Drowning in Grace
There’s no wrath quite like the wrath of a two-year-old child who wants nothing to do with you.
I thought I was being surreptitious, following my nephew, Crockett, as he toddled around the municipal kiddie pool. I kept my distance, lest he actually notice me. My entire goal was to keep him from drowning—to keep him safe and unharmed. But I was not nearly as sneaky in my watchfulness as I had hoped. He spotted me on his second turn around the toddler slide while splashing through the ankle-deep water.
“No!” He yelled at me, in front of everyone. “You’re a bad person!” And then he ran away from me.
This is always an awkward situation for onlookers who have to judge whether or not the adult with crazy red hair and quite a bit of ink on her body is actually familiar with the blond-haired toddler yelling at her to go away.
Then again, this was Austin.
I spent several nights with my brother-in-law’s family while I attended a conference this summer. Poor Crockett was terrorized by my visit - this strange woman who showed up from out of state suddenly, claiming to be his aunt, lavishing cuddles and kisses on him only to then disappear from morning until night.
He was my wake-up call each morning at 6:15. My brother-in-law, bless his soul, is a good man, and a good husband, and a good father, and he was up with Crockett each morning I was there. I have loved my brother-in-law since he was younger than my youngest child, and I have enjoyed watching him turn into a man I’m proud to know. He had also made coffee by the time I emerged from my room minutes later each morning, which makes me love him all the more. Leaning over the back of the couch, I would plant kisses on the top of Crockett’s glorious head.
Crockett would turn his face upward to see who was there, the breaking smile vanishing upon the realization that I was not, in fact, his mother. “No!” he would yell. “You’re a bad person!” It was a refrain I got used to hearing in my few short days. I simply continued toward the kitchen to pour myself a cup of coffee.
To be fair, I can’t say I had much to say in the way of argument, so I didn’t say much. Children are fickle creatures. They are also wise beyond our understanding. And the truth is that, minutes later, Crockett, having no recollection of his outburst, would throw himself onto me in these hugs that satisfied the very depths of my soul. There may be no wrath quite like the wrath of a two year old, but there’s no hug quite like the hug of a two year old, either. And Crockett’s hugs are full-bodied and solid.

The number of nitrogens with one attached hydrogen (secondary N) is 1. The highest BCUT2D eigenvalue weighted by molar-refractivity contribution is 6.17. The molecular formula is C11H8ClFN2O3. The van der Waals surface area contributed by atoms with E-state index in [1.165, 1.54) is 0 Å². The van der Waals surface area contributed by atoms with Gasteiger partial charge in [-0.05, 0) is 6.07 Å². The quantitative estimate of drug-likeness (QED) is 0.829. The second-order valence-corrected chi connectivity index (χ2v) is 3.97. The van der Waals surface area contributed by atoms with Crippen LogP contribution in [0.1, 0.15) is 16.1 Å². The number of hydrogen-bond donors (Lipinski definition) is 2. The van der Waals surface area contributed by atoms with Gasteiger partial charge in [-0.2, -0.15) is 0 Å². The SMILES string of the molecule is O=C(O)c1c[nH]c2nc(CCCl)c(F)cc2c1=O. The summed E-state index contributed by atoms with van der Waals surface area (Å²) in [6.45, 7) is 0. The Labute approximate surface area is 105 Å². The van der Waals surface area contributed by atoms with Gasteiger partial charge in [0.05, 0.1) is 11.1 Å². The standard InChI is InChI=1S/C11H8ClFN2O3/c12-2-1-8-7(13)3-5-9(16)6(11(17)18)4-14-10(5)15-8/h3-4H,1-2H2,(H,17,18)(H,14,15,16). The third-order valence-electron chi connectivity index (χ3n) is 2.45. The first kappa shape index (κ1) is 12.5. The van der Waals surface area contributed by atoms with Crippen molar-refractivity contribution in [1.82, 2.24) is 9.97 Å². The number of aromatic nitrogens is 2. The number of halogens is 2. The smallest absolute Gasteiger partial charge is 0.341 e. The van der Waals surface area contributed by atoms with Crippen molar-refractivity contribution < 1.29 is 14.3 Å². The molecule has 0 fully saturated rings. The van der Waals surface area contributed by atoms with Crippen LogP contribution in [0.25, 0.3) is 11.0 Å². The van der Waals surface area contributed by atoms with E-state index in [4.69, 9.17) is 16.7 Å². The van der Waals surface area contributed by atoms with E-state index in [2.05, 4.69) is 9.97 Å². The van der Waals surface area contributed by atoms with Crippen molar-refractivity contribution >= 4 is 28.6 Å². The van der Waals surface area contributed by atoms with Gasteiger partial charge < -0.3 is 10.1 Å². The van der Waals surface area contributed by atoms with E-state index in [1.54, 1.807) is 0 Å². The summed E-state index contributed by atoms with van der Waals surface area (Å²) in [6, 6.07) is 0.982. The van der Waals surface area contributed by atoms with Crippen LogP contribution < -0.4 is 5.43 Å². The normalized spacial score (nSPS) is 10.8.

By the time my conference ended, family descended upon Austin to celebrate Crockett’s second birthday. My mother-in-law, who has loved me like her own child for over half my life, upon hearing Crockett tell me I was a bad person for the umpteenth time, would try to reason with him. “No, Crockett. Kristen’s a good person. We love Kristen.”
I would watch this exchange unfold, silently, over and over.
And then I hit my breaking point. The next time Crockett said to me, “No! You’re a bad person!” I just kissed his head and said, “And that’s why we need grace, Crockett.”
I’d pass by him in the kitchen.
“You’re a bad person!” he would call out.
“And that’s why we need grace, Crockett,” I would reply.
He would give me a doubtful look only a two year old can give.
We’d eat at the table.
“You’re a bad person!” he’d cry.
“And that’s why we need grace, Crockett,” I would say, after swallowing a bite of Austin BBQ.
And he’d break out in a grin.
That is why we need grace.
I don’t believe it’s human nature to be bad. I believe human nature to be Good, for the simple fact that Christ took on our nature, and if our nature were not Good, he could not have taken it on. We are, by nature, Good, because God made us, and everything God made was Good. We are the very image of God, therefore we are Good. It’s possible I’m wrong about this. After all, I’ve been called a heretic for lesser things.
But we are fallen, finite beings, born into a fallen, finite world. It’s a paradox, for sure, as are many aspects of this created earth.
When I look at myself and my sin and my failings and my weaknesses, I know I am in desperate need of salvation. When I tally up the ways I have wronged others, wronged myself, and wronged God, I want to despair. I am a bad person, and there’s nothing quite so stark as having a two year old remind me of this fact.
And the honest truth is that there’s nothing quite so satisfying as knowing that not only do we need grace, but we have it in immeasurable quantity, extended to us, right there, following us around the kiddie pool to keep us from drowning.